When diagnosing a new cancer in a patient, doctors classify how far it’s advanced by stage. The exact definition of the various stages (and the prognosis of a cancer patient) depends on the type of cancer and its location. But in general, stage I cancers have not yet spread and are usually treatable. Stage II cancers have had some time to develop but have not yet traveled the body, while stage III cancers have made it to nearby lymph nodes. Stage IV cancers are the worst— they’ve spread to organs throughout the body and are usually untreatable.

Ordinarily, cells have a built-in self-destruct sequence. When a cell detects that it’s diseased or damaged (or when other cells detect something suspicious and convince the cell that it’s not quite right), the cell initiates this self-destruct sequence and destroys itself in a calm and orderly fashion. This tidy suicide process is called apoptosis, and it’s as fundamental to the functioning of your body as cell division. However, successful cancer cells don’t obey the shutdown command— they stay alive, multiply, and can develop more dangerous mutations.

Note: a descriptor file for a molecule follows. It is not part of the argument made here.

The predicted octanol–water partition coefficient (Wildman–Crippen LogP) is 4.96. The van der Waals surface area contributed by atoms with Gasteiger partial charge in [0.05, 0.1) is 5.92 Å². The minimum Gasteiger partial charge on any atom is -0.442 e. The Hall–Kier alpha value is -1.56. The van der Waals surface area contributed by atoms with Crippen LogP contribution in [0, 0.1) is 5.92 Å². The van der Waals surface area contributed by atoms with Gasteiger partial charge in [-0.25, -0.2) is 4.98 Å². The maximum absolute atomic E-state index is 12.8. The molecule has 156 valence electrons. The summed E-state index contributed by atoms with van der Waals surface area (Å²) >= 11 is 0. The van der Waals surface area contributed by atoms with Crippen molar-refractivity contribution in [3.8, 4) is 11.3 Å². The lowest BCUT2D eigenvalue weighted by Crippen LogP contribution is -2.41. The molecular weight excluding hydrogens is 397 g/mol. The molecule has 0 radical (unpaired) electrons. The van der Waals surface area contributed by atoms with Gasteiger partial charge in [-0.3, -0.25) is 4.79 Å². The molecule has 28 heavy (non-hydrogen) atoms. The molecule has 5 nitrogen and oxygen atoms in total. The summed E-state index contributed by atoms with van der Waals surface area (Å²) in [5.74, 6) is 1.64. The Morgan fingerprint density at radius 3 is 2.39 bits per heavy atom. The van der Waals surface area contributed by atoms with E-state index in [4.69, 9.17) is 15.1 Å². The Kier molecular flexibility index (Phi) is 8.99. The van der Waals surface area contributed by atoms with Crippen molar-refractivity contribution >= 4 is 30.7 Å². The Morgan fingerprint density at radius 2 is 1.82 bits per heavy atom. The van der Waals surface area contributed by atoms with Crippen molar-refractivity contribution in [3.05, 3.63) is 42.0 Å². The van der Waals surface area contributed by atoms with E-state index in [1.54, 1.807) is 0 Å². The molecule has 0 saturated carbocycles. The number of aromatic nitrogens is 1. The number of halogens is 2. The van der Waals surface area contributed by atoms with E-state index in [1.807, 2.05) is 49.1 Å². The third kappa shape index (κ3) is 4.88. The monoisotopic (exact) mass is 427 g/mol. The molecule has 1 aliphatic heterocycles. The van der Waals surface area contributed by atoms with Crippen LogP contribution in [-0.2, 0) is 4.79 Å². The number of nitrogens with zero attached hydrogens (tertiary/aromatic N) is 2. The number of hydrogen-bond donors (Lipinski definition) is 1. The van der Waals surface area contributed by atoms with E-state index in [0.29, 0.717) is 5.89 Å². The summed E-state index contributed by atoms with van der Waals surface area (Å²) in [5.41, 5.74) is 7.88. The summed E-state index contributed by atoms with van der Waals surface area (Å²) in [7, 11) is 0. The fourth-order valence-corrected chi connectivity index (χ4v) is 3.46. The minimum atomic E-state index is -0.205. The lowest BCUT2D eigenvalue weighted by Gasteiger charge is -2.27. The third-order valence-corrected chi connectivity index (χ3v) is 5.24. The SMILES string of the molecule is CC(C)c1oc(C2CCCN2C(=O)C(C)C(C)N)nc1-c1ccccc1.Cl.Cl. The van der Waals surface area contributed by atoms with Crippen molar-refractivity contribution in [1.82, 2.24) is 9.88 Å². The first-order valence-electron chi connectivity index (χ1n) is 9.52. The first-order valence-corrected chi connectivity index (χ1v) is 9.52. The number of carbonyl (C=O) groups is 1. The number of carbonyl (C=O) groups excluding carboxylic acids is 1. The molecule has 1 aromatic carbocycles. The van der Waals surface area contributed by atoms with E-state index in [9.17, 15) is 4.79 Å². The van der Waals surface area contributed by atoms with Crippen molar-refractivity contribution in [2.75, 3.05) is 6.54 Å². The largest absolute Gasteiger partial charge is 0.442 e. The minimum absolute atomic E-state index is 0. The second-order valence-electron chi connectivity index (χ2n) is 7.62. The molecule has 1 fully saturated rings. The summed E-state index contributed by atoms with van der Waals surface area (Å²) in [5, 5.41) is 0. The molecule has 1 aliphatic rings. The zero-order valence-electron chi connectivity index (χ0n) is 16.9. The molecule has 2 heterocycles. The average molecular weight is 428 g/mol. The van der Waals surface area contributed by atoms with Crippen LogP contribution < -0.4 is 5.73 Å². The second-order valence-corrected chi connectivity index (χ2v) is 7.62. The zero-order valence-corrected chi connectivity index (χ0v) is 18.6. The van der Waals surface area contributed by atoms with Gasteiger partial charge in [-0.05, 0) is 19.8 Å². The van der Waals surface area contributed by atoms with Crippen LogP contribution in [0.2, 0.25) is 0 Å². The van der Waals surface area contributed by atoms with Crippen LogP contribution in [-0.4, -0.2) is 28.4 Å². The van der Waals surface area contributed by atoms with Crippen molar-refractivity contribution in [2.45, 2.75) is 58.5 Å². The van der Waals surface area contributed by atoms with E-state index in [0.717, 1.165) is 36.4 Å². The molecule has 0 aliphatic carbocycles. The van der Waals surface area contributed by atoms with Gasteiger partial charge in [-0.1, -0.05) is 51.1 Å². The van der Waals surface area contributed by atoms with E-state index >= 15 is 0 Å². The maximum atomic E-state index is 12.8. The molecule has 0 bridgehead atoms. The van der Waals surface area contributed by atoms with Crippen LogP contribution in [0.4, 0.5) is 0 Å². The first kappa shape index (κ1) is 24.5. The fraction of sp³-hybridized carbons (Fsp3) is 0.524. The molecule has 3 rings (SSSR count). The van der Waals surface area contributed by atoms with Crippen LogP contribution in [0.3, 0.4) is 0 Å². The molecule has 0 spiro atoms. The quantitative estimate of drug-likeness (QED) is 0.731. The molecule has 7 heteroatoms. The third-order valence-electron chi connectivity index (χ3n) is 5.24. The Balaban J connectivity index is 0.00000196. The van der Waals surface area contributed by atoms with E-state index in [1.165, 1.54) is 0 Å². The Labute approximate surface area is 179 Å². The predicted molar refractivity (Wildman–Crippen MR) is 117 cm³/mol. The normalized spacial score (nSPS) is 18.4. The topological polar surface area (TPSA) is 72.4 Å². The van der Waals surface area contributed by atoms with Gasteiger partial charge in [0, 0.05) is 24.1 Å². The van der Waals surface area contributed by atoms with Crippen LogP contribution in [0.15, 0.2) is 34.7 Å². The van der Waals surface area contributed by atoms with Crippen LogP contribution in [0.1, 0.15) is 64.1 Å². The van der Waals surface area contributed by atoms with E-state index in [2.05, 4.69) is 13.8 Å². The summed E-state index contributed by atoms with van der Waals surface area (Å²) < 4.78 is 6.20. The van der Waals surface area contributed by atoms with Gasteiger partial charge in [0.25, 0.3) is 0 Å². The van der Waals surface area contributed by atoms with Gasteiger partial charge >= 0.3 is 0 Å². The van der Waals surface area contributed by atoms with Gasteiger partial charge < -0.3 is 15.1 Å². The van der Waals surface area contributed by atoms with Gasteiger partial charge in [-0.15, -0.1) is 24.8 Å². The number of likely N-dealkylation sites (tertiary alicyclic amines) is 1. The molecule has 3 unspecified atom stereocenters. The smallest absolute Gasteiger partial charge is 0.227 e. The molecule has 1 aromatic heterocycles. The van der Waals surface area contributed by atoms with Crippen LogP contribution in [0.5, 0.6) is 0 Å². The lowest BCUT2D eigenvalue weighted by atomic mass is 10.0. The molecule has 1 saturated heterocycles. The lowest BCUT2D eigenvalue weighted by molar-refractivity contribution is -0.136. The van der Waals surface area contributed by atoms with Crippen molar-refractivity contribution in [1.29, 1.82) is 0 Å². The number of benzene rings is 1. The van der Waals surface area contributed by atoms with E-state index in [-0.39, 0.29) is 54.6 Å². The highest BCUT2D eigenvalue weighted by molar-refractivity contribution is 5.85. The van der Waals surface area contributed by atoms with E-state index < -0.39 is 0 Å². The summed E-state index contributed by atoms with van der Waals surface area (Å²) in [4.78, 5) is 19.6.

Source of Information : Oreilly - Your Body Missing Manual

Tuesday, July 24, 2012

What Is the Deadliest Virus?

When it comes to deadly viruses, Ebola kills in the quickest and most horrific way possible— causing massive bleeding and turning internal organs into a soup of lifeless mush. It’s estimated that 90 percent of Ebola-infected people die from these symptoms. However, HIV (the virus that causes AIDS) is still more effective eventually, virtually everyone who contracts HIV will have their immune systems knocked offline, as the virus infects the very T cells that are supposed to defend the body. Without treatment, a person suffering from AIDS is unlikely to last even a few years, as hundreds of ordinarily harmless microbes ravage the body.

However, neither of these viruses can boast the highest body count through history. That dubious distinction probably belongs to influenza, the virus that causes the flu. Each year, influenza kills hundreds of thousands of people across the globe, most often the very old or the very young. But every few generations, a strain appears that is far deadlier, like the 1918 Spanish flu, which killed tens of millions of people in a single, worldwide outbreak.

Source of Information : Oreilly - Your Body Missing Manual

Saturday, July 21, 2012

Profile of a Cold